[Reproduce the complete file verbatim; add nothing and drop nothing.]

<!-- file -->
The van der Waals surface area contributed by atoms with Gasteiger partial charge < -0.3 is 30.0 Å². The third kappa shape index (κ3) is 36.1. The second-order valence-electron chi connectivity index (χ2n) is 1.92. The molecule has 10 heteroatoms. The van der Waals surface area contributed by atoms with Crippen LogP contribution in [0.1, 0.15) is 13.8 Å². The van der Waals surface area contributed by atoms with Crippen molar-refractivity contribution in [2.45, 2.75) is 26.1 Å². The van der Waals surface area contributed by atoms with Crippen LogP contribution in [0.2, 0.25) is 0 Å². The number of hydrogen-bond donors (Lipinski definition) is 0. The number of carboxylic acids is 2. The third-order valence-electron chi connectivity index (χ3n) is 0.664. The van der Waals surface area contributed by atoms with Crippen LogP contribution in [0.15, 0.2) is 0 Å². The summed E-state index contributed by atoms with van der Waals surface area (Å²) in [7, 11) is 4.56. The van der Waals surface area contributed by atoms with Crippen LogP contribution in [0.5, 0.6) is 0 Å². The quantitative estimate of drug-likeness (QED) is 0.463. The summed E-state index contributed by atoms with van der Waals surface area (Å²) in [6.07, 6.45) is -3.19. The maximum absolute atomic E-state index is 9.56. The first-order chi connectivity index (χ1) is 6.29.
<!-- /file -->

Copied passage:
The van der Waals surface area contributed by atoms with Gasteiger partial charge < -0.3 is 30.0 Å². The third kappa shape index (κ3) is 36.1. The second-order valence-electron chi connectivity index (χ2n) is 1.92. The molecule has 10 heteroatoms. The van der Waals surface area contributed by atoms with Crippen LogP contribution in [0.1, 0.15) is 13.8 Å². The van der Waals surface area contributed by atoms with Crippen molar-refractivity contribution in [2.45, 2.75) is 26.1 Å². The van der Waals surface area contributed by atoms with Crippen LogP contribution in [0.2, 0.25) is 0 Å². The number of hydrogen-bond donors (Lipinski definition) is 0. The number of carboxylic acids is 2. The third-order valence-electron chi connectivity index (χ3n) is 0.664. The van der Waals surface area contributed by atoms with Crippen LogP contribution in [0.15, 0.2) is 0 Å². The summed E-state index contributed by atoms with van der Waals surface area (Å²) in [7, 11) is 4.56. The van der Waals surface area contributed by atoms with Crippen LogP contribution in [0.5, 0.6) is 0 Å². The quantitative estimate of drug-likeness (QED) is 0.463. The summed E-state index contributed by atoms with van der Waals surface area (Å²) in [6.07, 6.45) is -3.19. The maximum absolute atomic E-state index is 9.56. The first-order chi connectivity index (χ1) is 6.29.